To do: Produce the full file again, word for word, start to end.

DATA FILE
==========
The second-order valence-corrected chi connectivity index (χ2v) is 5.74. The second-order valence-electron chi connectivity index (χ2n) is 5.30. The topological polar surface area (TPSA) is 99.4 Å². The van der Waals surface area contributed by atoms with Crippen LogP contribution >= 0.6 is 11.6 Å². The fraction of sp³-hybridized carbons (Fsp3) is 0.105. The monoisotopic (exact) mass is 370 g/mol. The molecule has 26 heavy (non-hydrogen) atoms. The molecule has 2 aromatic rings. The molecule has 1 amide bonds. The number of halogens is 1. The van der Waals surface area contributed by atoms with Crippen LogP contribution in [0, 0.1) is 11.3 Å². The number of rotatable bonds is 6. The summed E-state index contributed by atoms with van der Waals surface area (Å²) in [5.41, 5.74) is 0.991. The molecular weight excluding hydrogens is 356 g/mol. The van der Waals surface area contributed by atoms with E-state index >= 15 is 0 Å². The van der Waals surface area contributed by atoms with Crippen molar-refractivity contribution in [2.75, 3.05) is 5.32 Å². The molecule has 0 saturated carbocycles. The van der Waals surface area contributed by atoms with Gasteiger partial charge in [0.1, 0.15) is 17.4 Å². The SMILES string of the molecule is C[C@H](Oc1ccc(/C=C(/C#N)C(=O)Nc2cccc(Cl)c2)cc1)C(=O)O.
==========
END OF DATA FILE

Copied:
The second-order valence-corrected chi connectivity index (χ2v) is 5.74. The second-order valence-electron chi connectivity index (χ2n) is 5.30. The topological polar surface area (TPSA) is 99.4 Å². The van der Waals surface area contributed by atoms with Crippen LogP contribution >= 0.6 is 11.6 Å². The fraction of sp³-hybridized carbons (Fsp3) is 0.105. The monoisotopic (exact) mass is 370 g/mol. The molecule has 26 heavy (non-hydrogen) atoms. The molecule has 2 aromatic rings. The molecule has 1 amide bonds. The number of halogens is 1. The van der Waals surface area contributed by atoms with Crippen LogP contribution in [0, 0.1) is 11.3 Å². The number of rotatable bonds is 6. The summed E-state index contributed by atoms with van der Waals surface area (Å²) in [5.41, 5.74) is 0.991. The molecular weight excluding hydrogens is 356 g/mol. The van der Waals surface area contributed by atoms with E-state index >= 15 is 0 Å². The van der Waals surface area contributed by atoms with Crippen molar-refractivity contribution in [2.75, 3.05) is 5.32 Å². The molecule has 0 saturated carbocycles. The van der Waals surface area contributed by atoms with Gasteiger partial charge in [0.1, 0.15) is 17.4 Å². The SMILES string of the molecule is C[C@H](Oc1ccc(/C=C(/C#N)C(=O)Nc2cccc(Cl)c2)cc1)C(=O)O.